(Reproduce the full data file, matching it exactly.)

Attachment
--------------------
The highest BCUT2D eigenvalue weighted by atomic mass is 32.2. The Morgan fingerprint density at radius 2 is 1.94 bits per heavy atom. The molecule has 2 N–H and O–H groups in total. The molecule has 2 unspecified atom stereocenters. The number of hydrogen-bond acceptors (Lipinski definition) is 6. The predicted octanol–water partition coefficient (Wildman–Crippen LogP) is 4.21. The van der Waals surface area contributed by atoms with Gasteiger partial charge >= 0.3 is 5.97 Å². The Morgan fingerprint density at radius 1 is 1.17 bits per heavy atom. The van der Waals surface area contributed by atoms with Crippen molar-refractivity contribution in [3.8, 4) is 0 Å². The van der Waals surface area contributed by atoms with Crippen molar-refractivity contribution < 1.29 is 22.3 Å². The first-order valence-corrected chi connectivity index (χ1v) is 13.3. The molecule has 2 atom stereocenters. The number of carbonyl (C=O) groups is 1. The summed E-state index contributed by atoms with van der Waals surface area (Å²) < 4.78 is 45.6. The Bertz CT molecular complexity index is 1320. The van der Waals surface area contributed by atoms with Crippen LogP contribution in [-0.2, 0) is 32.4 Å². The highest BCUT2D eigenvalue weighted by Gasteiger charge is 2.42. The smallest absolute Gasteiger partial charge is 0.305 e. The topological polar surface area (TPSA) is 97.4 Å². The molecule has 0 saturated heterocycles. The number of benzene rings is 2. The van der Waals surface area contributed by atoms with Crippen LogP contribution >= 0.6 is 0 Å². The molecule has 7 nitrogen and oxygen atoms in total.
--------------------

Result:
The highest BCUT2D eigenvalue weighted by atomic mass is 32.2. The Morgan fingerprint density at radius 2 is 1.94 bits per heavy atom. The molecule has 2 N–H and O–H groups in total. The molecule has 2 unspecified atom stereocenters. The number of hydrogen-bond acceptors (Lipinski definition) is 6. The predicted octanol–water partition coefficient (Wildman–Crippen LogP) is 4.21. The van der Waals surface area contributed by atoms with Gasteiger partial charge >= 0.3 is 5.97 Å². The Morgan fingerprint density at radius 1 is 1.17 bits per heavy atom. The van der Waals surface area contributed by atoms with Crippen molar-refractivity contribution in [3.8, 4) is 0 Å². The van der Waals surface area contributed by atoms with Crippen molar-refractivity contribution < 1.29 is 22.3 Å². The first-order valence-corrected chi connectivity index (χ1v) is 13.3. The molecule has 2 atom stereocenters. The number of carbonyl (C=O) groups is 1. The summed E-state index contributed by atoms with van der Waals surface area (Å²) < 4.78 is 45.6. The Bertz CT molecular complexity index is 1320. The van der Waals surface area contributed by atoms with Crippen LogP contribution in [-0.2, 0) is 32.4 Å². The highest BCUT2D eigenvalue weighted by Gasteiger charge is 2.42. The smallest absolute Gasteiger partial charge is 0.305 e. The topological polar surface area (TPSA) is 97.4 Å². The molecule has 0 saturated heterocycles. The number of benzene rings is 2. The van der Waals surface area contributed by atoms with Crippen LogP contribution >= 0.6 is 0 Å². The molecule has 7 nitrogen and oxygen atoms in total.